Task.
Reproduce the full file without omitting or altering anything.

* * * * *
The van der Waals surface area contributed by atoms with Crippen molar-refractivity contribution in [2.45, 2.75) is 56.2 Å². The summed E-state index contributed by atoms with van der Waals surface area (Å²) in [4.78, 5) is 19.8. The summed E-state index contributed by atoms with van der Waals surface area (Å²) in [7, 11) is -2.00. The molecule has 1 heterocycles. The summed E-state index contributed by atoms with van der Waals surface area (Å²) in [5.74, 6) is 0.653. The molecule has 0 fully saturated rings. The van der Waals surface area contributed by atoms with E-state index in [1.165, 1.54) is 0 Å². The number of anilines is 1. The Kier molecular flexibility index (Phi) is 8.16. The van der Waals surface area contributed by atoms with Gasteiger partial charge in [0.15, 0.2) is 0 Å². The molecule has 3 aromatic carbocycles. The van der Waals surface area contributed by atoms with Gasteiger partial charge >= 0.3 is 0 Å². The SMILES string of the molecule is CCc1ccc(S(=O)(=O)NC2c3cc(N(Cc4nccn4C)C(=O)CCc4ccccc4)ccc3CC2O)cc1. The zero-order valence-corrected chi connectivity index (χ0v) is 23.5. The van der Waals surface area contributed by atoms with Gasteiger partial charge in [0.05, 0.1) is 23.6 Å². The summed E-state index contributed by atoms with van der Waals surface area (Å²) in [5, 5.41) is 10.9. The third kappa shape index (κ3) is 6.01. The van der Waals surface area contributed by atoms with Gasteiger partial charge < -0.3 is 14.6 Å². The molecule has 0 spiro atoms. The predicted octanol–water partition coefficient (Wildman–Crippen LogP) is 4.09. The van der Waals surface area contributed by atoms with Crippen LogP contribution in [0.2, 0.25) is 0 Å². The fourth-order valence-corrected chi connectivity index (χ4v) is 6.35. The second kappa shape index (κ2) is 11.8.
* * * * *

The van der Waals surface area contributed by atoms with Crippen molar-refractivity contribution in [2.45, 2.75) is 56.2 Å². The summed E-state index contributed by atoms with van der Waals surface area (Å²) in [4.78, 5) is 19.8. The summed E-state index contributed by atoms with van der Waals surface area (Å²) in [7, 11) is -2.00. The molecule has 1 heterocycles. The summed E-state index contributed by atoms with van der Waals surface area (Å²) in [5.74, 6) is 0.653. The molecule has 0 fully saturated rings. The van der Waals surface area contributed by atoms with E-state index in [1.165, 1.54) is 0 Å². The number of anilines is 1. The Kier molecular flexibility index (Phi) is 8.16. The van der Waals surface area contributed by atoms with Gasteiger partial charge in [0.15, 0.2) is 0 Å². The molecule has 3 aromatic carbocycles. The van der Waals surface area contributed by atoms with Gasteiger partial charge >= 0.3 is 0 Å². The SMILES string of the molecule is CCc1ccc(S(=O)(=O)NC2c3cc(N(Cc4nccn4C)C(=O)CCc4ccccc4)ccc3CC2O)cc1. The zero-order valence-corrected chi connectivity index (χ0v) is 23.5. The van der Waals surface area contributed by atoms with Gasteiger partial charge in [0.05, 0.1) is 23.6 Å². The summed E-state index contributed by atoms with van der Waals surface area (Å²) in [5, 5.41) is 10.9. The third kappa shape index (κ3) is 6.01. The van der Waals surface area contributed by atoms with Gasteiger partial charge < -0.3 is 14.6 Å². The molecule has 0 spiro atoms. The predicted octanol–water partition coefficient (Wildman–Crippen LogP) is 4.09. The van der Waals surface area contributed by atoms with Crippen LogP contribution in [0.2, 0.25) is 0 Å². The fourth-order valence-corrected chi connectivity index (χ4v) is 6.35. The second kappa shape index (κ2) is 11.8.